Blame the Iraqis - Part 2.
I wrote a few days ago that a lot of people in America are now trying to shift blame for Iraqi debacle onto Iraqis. This is a really good article in this context by Peter Beinart in the New Republic (requires free registration).
He points out the fact that for most of Iraqi history (since its creation out of the Ottoman empire in 1919) the relations between Shiites and Sunnis were largely cordial, and at any rate any conflict between them was subordinated to a strong sense of Iraqi nationalism. Indeed, quoting Iraqi historian Reidar Visser, Beinart says, "in all of Iraqi history, the Shia South has never launched a broad-based movement to secede". Moreover, there was a strong tradition of cooperation and harmony between the two communities as long as there was order and security in Iraq.
All this began to change in the aftermath of the Iran-Iraq war of 1980s and the first Gulf war in 1991. The US bombing in 1991 and the subsequent sanctions in 1990s devastated the civil society in Iraq leading to social unrest. Traditional ties began to weaken in the face of uncertainties and hardships. In the words of Beinart, "[i]f your survival depends on it, you'll develop a neo-Nazi or Nation of Islam identity awfully fast".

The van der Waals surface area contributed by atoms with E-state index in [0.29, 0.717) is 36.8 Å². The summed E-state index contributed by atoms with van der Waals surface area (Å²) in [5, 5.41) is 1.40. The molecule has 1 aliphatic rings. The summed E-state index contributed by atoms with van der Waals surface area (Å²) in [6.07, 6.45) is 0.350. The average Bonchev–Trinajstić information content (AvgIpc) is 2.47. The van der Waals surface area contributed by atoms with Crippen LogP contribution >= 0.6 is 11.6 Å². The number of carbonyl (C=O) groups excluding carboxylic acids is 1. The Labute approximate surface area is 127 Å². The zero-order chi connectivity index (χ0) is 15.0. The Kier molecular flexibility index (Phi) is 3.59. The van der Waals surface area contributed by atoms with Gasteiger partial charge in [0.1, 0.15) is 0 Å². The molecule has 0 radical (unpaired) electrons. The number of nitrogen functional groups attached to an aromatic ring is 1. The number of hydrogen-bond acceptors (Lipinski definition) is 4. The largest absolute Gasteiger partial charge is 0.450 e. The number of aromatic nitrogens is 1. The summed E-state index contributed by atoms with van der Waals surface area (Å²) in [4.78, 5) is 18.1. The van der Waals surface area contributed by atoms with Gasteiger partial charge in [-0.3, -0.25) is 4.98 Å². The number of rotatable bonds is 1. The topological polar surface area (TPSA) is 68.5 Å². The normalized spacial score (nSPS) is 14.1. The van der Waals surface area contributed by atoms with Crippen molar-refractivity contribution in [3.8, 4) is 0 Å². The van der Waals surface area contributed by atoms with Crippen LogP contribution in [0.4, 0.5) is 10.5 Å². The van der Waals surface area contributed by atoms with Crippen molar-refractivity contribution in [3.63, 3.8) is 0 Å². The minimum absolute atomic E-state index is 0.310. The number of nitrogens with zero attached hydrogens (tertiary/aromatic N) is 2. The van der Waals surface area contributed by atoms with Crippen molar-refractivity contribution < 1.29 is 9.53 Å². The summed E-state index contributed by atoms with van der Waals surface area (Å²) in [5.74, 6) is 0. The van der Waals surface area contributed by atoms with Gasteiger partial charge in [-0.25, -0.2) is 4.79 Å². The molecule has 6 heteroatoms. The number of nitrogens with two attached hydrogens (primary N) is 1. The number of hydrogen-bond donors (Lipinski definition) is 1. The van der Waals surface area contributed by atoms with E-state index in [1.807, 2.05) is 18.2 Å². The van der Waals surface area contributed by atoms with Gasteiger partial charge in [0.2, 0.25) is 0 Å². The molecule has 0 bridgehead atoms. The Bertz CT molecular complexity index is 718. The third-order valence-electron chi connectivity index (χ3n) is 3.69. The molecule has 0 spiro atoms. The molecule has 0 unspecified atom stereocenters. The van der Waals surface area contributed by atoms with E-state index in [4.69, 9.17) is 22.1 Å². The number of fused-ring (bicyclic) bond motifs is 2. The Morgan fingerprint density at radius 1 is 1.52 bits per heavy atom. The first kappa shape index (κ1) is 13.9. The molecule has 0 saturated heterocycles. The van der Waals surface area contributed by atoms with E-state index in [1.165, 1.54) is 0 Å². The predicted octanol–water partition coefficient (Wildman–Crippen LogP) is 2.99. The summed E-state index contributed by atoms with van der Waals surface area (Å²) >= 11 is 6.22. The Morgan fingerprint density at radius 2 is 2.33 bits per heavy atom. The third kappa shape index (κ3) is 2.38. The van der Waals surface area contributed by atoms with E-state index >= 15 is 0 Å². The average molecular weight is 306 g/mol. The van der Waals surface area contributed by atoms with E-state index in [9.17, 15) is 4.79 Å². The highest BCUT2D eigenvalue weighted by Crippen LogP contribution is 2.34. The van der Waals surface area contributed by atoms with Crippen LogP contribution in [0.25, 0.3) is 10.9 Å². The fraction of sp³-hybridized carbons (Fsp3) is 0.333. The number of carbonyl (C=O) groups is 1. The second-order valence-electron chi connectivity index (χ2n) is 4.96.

The current Iraq war of course completed the disaster for Iraqi people. There was a total collapse of all infrastructure and social organizations.
A Zogby survey in August 2003 found that almost 30 percent of Iraqis had friends or family killed in the war or its anarchic aftermath. Basic services like water and electricity remained scarce as the U.S. reconstruction effort foundered because of corruption and lack of security. Unemployment hit 50 percent.
It is immoral for Americans to suppose they have no responsibility for all this.
It may be too late for the United States to provide the security required for those bonds of civility to return to Iraq. But we should, at least, have the decency to acknowledge that it was Americans (not Iraqis) who bore the responsibility under international law to provide security after Americans (not Iraqis) overthrew Saddam. It was we who failed and then handed Iraqi politicians the poisoned chalice of a government that did not sit atop a state. To be sure, Iraq's elected leaders are an uninspiring bunch. But the state fell, the army was disbanded, chaos reigned, the insurgency began, reconstruction faltered, and the die was cast in 2003-- before Iraqis first went to the polls.